Oil supply from Kazakhstan to Russia's Novorossiysk Black Sea port has significantly decreased due to repairs and a production suspension at the country's two major oilfields.
"Due to repairs at the Tengiz field of Kazakhstan, the head section of the CPC pipeline (Tengiz pump station) is receiving oil from the field in a reduced mode. Also, due to the stoppage of oil production at the Kashagan field, the volume of oil intake into the CPC pipeline was reduced. These factors led to a significant decrease in the total volume of oil pumped through the Tengiz-Novorossiysk pipeline system," the Kazakh-Russian Caspian Pipeline Consortium (CPC) said in a statement on August 4, which was carried by Tengrinews.
"A separate announcement will be made [later] on the resumption of regular volumes of [oil] transport," the report added.
Meanwhile, Kazakh Energy Minister Bolat Akchulakov said that his country is holding talks with Russia to supply gas to Kazakhstan's northern and eastern regions
"If we want to start this work today, then the most optimal option is to supply gas from Russia. This is the most economically optimal option and sustainable in terms of gas supply. We are conducting such negotiations with Gazprom at the level of the QazaqGaz [Kazakh Gas] company," the minister said on August 3.
"As for the volume, the first stage will be nearly 4 billion cubic meters of gas with the possibility of increasing it to nearly 7 billion cubic meters. Let us round it up to 10 billion cubic meters because many coal-fired stations located there will, most likely, have to be converted to gas," he added.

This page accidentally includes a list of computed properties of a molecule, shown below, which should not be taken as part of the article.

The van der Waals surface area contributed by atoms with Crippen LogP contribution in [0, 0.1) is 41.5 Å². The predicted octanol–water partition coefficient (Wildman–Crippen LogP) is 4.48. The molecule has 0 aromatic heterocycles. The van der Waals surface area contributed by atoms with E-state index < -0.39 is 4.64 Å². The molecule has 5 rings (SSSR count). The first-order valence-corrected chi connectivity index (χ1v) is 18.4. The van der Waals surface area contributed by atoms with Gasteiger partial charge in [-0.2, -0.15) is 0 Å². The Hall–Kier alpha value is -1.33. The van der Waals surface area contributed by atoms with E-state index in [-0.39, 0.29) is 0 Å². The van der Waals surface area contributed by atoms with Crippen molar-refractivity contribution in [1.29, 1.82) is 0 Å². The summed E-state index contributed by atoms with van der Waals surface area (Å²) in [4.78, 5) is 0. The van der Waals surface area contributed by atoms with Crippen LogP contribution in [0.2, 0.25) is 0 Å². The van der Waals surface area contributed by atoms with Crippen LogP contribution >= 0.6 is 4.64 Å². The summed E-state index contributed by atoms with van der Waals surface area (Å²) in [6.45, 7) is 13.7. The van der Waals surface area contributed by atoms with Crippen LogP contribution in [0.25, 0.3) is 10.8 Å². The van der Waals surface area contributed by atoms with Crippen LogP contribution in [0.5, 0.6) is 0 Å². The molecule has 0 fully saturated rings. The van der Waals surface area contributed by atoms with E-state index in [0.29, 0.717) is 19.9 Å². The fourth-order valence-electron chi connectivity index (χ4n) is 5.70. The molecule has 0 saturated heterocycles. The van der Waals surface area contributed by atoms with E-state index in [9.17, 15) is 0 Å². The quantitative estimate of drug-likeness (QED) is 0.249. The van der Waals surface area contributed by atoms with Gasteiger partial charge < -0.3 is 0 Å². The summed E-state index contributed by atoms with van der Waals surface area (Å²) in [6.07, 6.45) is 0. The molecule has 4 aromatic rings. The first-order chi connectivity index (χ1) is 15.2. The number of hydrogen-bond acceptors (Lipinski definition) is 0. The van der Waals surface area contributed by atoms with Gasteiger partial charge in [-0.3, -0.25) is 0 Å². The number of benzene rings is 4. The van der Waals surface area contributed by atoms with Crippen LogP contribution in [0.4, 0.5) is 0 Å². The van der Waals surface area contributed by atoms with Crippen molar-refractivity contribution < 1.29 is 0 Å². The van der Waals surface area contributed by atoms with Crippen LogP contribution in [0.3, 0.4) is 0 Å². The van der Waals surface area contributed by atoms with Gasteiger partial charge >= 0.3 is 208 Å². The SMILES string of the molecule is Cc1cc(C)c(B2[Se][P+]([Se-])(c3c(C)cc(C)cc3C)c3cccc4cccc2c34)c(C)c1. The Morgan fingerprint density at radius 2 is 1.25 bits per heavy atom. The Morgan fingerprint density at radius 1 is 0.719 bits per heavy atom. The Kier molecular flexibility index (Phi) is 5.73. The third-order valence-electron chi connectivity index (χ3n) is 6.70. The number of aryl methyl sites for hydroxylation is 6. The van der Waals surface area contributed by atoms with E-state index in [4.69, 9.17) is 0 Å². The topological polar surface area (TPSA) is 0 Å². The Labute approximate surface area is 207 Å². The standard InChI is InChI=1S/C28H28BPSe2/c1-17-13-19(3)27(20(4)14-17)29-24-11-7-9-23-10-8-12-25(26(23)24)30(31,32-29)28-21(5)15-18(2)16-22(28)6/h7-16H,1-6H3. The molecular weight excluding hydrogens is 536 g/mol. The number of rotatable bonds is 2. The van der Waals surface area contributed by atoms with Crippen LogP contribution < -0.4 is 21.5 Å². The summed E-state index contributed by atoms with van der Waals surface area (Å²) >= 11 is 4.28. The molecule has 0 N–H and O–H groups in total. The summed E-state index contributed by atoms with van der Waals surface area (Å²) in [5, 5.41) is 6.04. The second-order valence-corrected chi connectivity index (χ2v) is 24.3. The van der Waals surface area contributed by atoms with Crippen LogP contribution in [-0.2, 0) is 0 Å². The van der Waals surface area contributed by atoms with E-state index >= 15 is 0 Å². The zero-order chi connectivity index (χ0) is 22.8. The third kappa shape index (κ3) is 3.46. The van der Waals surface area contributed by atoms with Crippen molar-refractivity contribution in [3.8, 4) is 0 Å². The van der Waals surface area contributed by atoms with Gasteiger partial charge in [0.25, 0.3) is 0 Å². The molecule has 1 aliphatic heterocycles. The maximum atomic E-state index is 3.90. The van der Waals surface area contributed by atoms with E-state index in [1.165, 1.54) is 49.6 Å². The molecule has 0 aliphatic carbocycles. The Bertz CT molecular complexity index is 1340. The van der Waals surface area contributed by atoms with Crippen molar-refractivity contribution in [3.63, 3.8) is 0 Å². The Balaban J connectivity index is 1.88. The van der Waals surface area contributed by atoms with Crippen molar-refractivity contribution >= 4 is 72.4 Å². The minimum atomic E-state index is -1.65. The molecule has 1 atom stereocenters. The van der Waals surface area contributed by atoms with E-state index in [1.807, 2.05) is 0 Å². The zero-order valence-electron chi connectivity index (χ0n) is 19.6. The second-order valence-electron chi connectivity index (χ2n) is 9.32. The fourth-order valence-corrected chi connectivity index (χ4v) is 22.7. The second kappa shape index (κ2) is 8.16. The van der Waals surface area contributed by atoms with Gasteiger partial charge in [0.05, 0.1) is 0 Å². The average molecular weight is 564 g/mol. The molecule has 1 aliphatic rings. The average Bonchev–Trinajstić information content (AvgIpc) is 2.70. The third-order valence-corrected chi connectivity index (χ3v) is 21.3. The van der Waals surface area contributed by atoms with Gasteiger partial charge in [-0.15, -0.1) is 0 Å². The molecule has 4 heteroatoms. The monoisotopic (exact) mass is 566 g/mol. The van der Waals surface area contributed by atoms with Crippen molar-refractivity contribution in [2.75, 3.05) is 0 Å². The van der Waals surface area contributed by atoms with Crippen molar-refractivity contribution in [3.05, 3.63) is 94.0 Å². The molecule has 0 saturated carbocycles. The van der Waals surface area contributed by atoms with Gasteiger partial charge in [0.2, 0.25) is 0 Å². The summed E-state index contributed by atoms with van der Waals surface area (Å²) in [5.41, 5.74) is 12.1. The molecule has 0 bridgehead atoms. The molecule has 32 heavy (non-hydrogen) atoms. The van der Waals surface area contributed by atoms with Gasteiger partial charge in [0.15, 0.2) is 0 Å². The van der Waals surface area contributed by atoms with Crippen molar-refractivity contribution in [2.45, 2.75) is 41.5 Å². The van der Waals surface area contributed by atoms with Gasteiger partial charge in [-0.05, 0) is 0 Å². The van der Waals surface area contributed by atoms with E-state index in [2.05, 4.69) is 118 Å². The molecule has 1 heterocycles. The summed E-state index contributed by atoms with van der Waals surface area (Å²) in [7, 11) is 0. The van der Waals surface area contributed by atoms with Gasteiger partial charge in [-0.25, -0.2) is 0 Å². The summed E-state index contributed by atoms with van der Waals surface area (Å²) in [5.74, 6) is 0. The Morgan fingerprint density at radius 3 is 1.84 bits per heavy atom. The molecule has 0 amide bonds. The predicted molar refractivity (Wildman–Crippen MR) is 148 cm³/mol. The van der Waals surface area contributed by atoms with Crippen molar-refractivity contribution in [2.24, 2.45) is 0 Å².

He also said that Kazakhstan was not considering Turkmenistan as a supplier of gas to its northern and eastern regions since there was no gas pipeline there. "Therefore, it will be easier today to construct a pipeline from Russia [to Kazakhstan], and then connect it to our energy system. However, this will take time," the minister added.
The Tengiz –Novorossiysk pipeline spans 1,511 km. This route is used to transport two-thirds of Kazakhstan's oil exports, along with crude from Russian fields including those in the Caspian region. CPC Marine Terminal is equipped with three Single Point Moorings (SPM), allowing tankers to be loaded safely at a significant distance offshore, including in poor weather conditions.
Kazakhstan exports more than two-thirds of its oil via the CPC pipeline. The country's oil exports through this route have already been disrupted several times this year for various reasons.
In early July, Rostekhnadzor inspected the Caspian Pipeline Consortium's facilities and identified some "documentary violations" in its Oil Spill Response Plan. The regulator then asked the court to suspend the consortium's work in Russia for 90 days.
On 5 July, a Russian court issued an order suspending the operation of the Caspian Pipeline Consortium (CPC), which exports most of the Kazakh oil through the Russian Black Sea port of Novorossiysk, for a month over alleged "environmental violations". However, Kazakhstan's Ministry of Energy stated on July 7 that Kazakh oil was being exported via the CPC's Black Sea facility in Russia as usual.
Some experts suggest that the reason for the suspension of CPC's operation was Tokayev's remarks during the recent St Petersburg International Economic Forum on June 17 where he said that Kazakhstan would not recognise the self-proclaimed Luhansk and Donetsk people's republics in Ukraine.
The Russian court’s order on the temporary closure came two days after President Tokayev told European Council President Charles Michel that his country is ready to send more oil to the EU.
Kazakhstan doesn’t have a pipeline to export Kazakh gas to the EU, but there is scope to increase Kazakhstan’s oil exports to mitigate the reduced supply of Russian oil due to EU sanctions. Kazakhstan annually supplies 67 million tons of oil through Russia to Europe.